Match Group (MTCH), the parent company of such dating apps as Match, Tinder, Plenty of Fish, and OkCupid announced on Thursday that it has invested in and partnered with Noonlight -- a first-of-its-kind safety company that provides emergency response services and personal safety products. The technology allows users to contact emergency services and provide "highly accurate location data within the Noonlight app, without requiring a 911 phone call or the ability to talk or text."
The company will roll out the safety features to all its dating apps, beginning with Tinder, where the service will be available beginning on Jan. 28. Match Group said the move was part of its "ongoing commitment to creating and investing in the latest technology to combat bad actors and provide users with tools to help keep them safer."
How it works
The integration of Noonlight safety tools will allow users to enter details about their upcoming dates into the Tinder Timeline feature, including who they're meeting, where they're going, and what time the meetup will occur.
If the date takes a bad turn and the user feels unsafe, they can manually trigger an alarm button within the app, which then sends highly accurate location data to authorities who can dispatch local police, fire, or EMS responders. By holding down the digital panic button, the user triggers a silent alarm that can be disabled with a four-digit PIN in the event of a false alarm.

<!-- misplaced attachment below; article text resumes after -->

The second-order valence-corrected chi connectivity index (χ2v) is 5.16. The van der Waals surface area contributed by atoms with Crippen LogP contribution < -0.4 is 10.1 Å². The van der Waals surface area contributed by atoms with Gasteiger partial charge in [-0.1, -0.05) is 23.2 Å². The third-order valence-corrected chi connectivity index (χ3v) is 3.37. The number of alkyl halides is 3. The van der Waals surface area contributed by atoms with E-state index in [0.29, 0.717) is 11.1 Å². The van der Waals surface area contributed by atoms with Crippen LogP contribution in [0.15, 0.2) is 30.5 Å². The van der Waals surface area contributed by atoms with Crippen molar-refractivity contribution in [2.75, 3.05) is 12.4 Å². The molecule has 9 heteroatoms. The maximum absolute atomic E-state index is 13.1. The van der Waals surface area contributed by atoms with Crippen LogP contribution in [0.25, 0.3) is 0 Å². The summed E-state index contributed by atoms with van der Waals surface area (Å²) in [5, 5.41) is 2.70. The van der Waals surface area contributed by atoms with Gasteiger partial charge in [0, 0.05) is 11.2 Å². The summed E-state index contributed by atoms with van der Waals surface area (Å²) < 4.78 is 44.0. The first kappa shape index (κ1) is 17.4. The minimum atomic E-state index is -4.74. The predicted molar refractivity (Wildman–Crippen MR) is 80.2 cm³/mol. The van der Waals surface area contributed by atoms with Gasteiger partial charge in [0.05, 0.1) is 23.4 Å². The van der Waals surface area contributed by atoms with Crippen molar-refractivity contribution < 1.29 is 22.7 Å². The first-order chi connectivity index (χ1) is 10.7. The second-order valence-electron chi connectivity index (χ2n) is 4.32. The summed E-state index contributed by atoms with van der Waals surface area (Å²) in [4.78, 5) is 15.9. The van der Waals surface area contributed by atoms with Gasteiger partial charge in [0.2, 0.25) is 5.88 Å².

Noonlight can also be connected to wearable smart devices like the Apple Watch in the event a user isn't capable of triggering an alarm. Once notified, dispatchers will attempt to contact the user to see if everything is okay.
Tinder users will also be able to add a badge to their dating profiles that signals they use the Noonlight app, which the company believes will act as a deterrent to those with malicious intentions.
Addressing safety concerns
This is part of a broader move by Match Group to promote safety on its online dating platforms. Tinder has plans to add a verification system that will involve taking a number of selfies in a variety of poses that will be compared to the picture on the user's dating profile using facial recognition algorithms. Tinder will then provide a blue verification badge to users who participate in and pass the screening.
The moves follow reports that emerged late last year, charging that Match Group didn't conduct screenings against publicly-available sexual offender registries for those using its free products, which allowed known sex offenders to use its dating apps. Match countered by saying that while it does conduct the screenings for subscribers, it doesn't collect enough information from free users to institute uniform checks.
A large and growing market
The online dating market is a growing and lucrative one that's expected to top $9.2 billion annually by 2025, achieving compound annual growth of 5%, according to Allied Market Research. For its part, Match Group generated revenue of $1.96 billion over the trailing-12-month period, up 19% year over year, while increasing revenue by 22% in its most recent quarter. This illustrates that the company is growing much faster than the overall market while also leaving plenty of room for future growth.
Adding technology and tools that will provide its users with a safer online dating experience will help Match Group remain the preeminent choice for singles and investors.